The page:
How long could I heat my apartment with the heat wasted by my car?

I just received the latest summary on my heating costs. The paper states that my energy costs will from now more than double. In such cases, one is first scared, and then begins to think feverishly about what can be done. Of course, a colder apartment and showering cold are not as attractive as some innovative idea that would save the situation. One of my -unfortunately not completely feasible- ideas is the following:

At the Budapest University of Technology, we learned a lot about engines and their energy balance. An arbitrarily modern vehicle engine utilizes at best approx. 40% of the energy content of its fuel to drive the car, and the remaining 60% is lost in the form of heat through the cooling radiator and the exhaust system. If I could somehow capture this waste heat and take it home, I might be able to heat my apartment with it. But for how long? Let’s see a thought experiment:

The past days I visited my parents, who live 650 km from us. On this road, my car delivered us approx. with a consumption of 6l/100km. On the round trip, this means nearly 80 liters of diesel. The energy content of diesel is 10.4 kWh per liter (you can look it up on Wikipedia), so I used more than 800 kWh of thermal energy, where approx. 40% of them drove the car, and I dissipated the rest into the environment with a sad heart. If I hadn’t done the latter, but had taken it home with the help of some magic, I could have saved nearly 500 kWh of heating energy. According to my bills, the apartment requires approx. 900 kWh heating in a month (on average approx. 1230 Watts of heating power).

Dividing the two numbers, I got how long it would take: more than 16 days!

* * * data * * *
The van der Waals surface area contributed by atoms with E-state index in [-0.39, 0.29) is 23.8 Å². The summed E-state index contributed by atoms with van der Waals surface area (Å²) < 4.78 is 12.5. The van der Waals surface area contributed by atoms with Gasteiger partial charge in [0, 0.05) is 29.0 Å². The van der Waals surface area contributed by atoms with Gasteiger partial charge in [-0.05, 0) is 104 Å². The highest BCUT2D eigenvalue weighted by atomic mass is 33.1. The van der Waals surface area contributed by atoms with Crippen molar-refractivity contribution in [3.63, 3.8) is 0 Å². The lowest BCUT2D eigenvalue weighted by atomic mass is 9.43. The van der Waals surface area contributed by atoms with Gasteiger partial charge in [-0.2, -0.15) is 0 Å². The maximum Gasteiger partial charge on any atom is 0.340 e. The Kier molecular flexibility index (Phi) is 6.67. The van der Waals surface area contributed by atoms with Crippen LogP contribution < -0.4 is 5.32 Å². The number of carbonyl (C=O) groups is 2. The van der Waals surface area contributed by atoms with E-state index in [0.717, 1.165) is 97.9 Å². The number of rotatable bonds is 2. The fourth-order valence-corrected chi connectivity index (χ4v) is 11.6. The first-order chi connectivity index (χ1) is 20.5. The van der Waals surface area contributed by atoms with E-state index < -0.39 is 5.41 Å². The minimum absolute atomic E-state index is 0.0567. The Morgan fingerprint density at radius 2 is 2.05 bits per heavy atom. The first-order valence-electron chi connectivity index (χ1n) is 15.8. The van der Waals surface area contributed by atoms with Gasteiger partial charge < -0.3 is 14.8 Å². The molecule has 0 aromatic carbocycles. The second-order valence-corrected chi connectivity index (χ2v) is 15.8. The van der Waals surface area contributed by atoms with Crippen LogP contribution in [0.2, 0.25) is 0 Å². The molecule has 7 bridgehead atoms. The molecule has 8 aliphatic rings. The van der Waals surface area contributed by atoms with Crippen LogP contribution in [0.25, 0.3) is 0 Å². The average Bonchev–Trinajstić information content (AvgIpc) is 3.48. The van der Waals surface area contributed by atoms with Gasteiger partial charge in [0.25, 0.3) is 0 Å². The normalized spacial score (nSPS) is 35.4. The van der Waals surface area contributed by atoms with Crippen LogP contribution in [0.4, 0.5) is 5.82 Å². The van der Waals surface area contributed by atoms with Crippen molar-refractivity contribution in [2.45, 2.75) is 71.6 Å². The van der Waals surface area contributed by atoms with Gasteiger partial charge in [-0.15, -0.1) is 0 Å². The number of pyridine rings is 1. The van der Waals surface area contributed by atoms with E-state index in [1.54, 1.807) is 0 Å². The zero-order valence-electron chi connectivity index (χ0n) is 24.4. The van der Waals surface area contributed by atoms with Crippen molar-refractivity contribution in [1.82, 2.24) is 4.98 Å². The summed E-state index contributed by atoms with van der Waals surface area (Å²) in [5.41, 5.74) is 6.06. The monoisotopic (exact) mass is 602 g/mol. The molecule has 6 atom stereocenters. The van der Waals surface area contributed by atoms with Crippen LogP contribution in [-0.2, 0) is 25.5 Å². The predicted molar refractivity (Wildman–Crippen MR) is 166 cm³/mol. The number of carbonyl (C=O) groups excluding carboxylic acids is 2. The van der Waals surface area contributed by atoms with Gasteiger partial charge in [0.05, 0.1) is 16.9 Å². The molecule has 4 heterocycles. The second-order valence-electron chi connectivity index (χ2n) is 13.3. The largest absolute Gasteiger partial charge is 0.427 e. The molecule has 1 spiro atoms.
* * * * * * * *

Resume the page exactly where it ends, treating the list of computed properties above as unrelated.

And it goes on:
It is surprising but very sad that the heat wasted by the car on a long trip would have been enough for half a month of heating my home, and I could not save it despite all my engineering knowledge.

Anyone who wants to calculate the ways in which such wasted energy could be utilized can find a great helper in the DockCalc software, which helps with such conversions very efficiently, since it completely takes over the calculation with units of measurement. Here is my calculation for the story above:

I wonder who has a creative idea for heating their apartment in such difficult times. I welcome your ideas in the comments below or at the email address info@dockcalc.com .

Of course, I do not ask for comments overheated 😊 by negative emotions!

Similar Posts


  1. Dear Akos,
    I smiled when I read your headline: I recently made the same calculation based on similar considerations and came to a very similar result – reassuringly from a physical and mathematical point of view, but worryingly from an energetic point of view.
    We still have a lot of potential to use our energy more wisely.
    A note on “modern”:
    There are no modern combustion engines. There are to-death-optimised museum pieces, comparable to an intensive care patient embedded in life support apparatus (parallel view: Adblue, catalytic converter, preheaters, soot filters, cheating software, fake homologation cycles) waiting to die.
    ..enough of the cynicism.
    I am vividly looking forward to your next thought/calculation experiment 🙂

    1. Hi Raphael,
      unfortunately you are perfectly right, I like your analogy with the intensive care patient. Somehow we humans like to burn things because making fire started making us the star of animals and after thousands of years we still stick to making fire everywhere in our machines, weapons and kitchens. The way from burning to motion is full with losses, this is still “modern” till we find some better technology and spread it. Thanks again for your comment!

Leave a Reply

Your email address will not be published. Required fields are marked *